sábado, 4 de octubre de 2014

First Language Acquisition

First Language Acqusition

Language acquisition is without doubt the greatest intellectual feat any person is ever required to perform and what makes it more amazing is that it is acquired at an age when we are notably incompetent at most other activities. By the time a child starts school, about 80% of the structures of his/her native language and more than 90% of the sound system have been mastered. Furthermore, this complex system is acquired by virtually every human being regardless of intelligence, age, race, sex, class or other variables. The purpose of this essay is to explore the ways children acquire their first language and analyze Chomsky‘s theory as regards first language acquisition.
All infants come to the world with linguistic skills. Even though there is great variation as regards at which children reach   a given milestone, first language acquisition follows the same stages:

Typical age
0 -6 months
During the period from about 2-4 months, infants begin making "comfort sounds", typically in response to pleasurable interaction with a caregiver.
At birth, the infant’s vocal tract is in some ways more like that of an ape than that of an adult human and babies start to experiment the sounds that may be produced with their larynges

6- 8 months
Infants start to make extended sounds that are repeated rhythmically.
Consonant+vowel sequences are often produced, such as [bababa] or [nanana].
During this stage children learn how to move each muscle and  to produce each sound.
Both vocal play and babbling are produced more often in interactions with caregivers, but infants will also produce them when they are alone.

9-18 months
One stage- word
Children start to produce isolated words which very often name objects, parts of the body,toys,animals,people, etc belonging to their closest family environment.
18 months – 24 months
Two-word stage

Children produce "mini-sentences" with simple semantic relations.

24 months- 30 months
Telegraphic stage
or early multiword stage

The child is still mostly understood by his/her parents and caregivers.
The process is usually a somewhat gradual one, in which the more telegraphic patterns alternate with adult or adult-like forms.
Over a year to a year and a half, sentences get longer, grammatical elements are less often omitted and less often inserted incorrectly, and multiple-clause sentences become commoner.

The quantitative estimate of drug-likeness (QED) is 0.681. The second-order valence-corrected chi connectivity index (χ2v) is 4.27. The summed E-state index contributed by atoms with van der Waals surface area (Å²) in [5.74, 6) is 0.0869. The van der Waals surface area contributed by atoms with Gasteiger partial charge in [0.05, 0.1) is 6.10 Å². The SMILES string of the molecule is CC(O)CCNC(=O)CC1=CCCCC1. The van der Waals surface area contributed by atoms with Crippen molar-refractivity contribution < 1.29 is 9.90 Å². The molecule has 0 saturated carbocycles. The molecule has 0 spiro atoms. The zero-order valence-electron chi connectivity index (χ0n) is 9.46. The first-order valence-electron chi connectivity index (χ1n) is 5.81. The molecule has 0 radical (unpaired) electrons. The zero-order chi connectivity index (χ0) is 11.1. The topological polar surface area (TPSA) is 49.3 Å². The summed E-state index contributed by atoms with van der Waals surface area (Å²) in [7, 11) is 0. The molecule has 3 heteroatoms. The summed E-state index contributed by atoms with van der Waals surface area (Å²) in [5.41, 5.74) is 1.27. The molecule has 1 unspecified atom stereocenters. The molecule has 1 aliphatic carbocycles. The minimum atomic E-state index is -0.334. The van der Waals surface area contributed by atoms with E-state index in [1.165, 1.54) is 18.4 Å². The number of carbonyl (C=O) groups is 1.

30 + months
Later multiword stage

Grammatical or functional structures emerge.

Analyzing the above chart we can observe that children can really acquire first language very quickly and effortlessly. There are many theories that try to explain how we all acquire first language.
·         Nativist position ( Chomsky)
·         Cognitive position ( Piaget)
·         Behaviorist position( Eric Lenneberg)
·         Pragmatical – social position( Brunner)

Far from contradicting one another these theories complementone another. However, the most defining characteristic of first language acquisition is that it is universal, that is to say that it is acquired regardless of any external factor. Regarding the stages, it has been demonstrated that there is a natural order that applies both to first and second language acquisition. That is to say that both systems (the system of sounds and the system of meanings) follow the same process.
Chomsky’s Theory
Chomsky’s theory states that the brain of human beings is genetically predisposed for language. Just as we are made to have two arms and are designed to walk, we are made to talk. His theory also called universal grammar or generative grammar claims that human beings are endowed with a language acquisition device (LAD) which contains the principles and parameters of different languages. Whenever those parameters are triggered by parents or caretakers’ motherese, children process that primary linguistic data through their LAD. They acquire linguistic competence in the language (generative grammar) as they are able to make hypothesis regarding how their parents’ language works. Children‘s minds are open to any human language. However, only by experiencing positive or negative evidence through a series of parameters that show how language works children will eventually develop a particular language. The environment determines the way the parameters of universal grammar are set, yielding different languages.UG cuts down the potentially infinitive number of languages to the smaller number of possible human languages by imposing strong restrictions on their syntactic form.

As a lot of people I used to think that first language was acquired partly through imitation and positive reinforcement. However, after reading about Chomsky’s theory I realize that language is a very complex system. It is creative, so children produce sentences that they have never heard before and thus it is unpredictable from the stimulus. Therefore, it is stimulus free and not stimulus bound.

I also believe that first language depends a lot on the interaction and stimulus provided by loving parents or caretakers.  The fact that many children are brought up in very poor social contexts determines poor vocabulary and poor social competence. As a consequence of this fact, very often the process of learning during primary school becomes slow.

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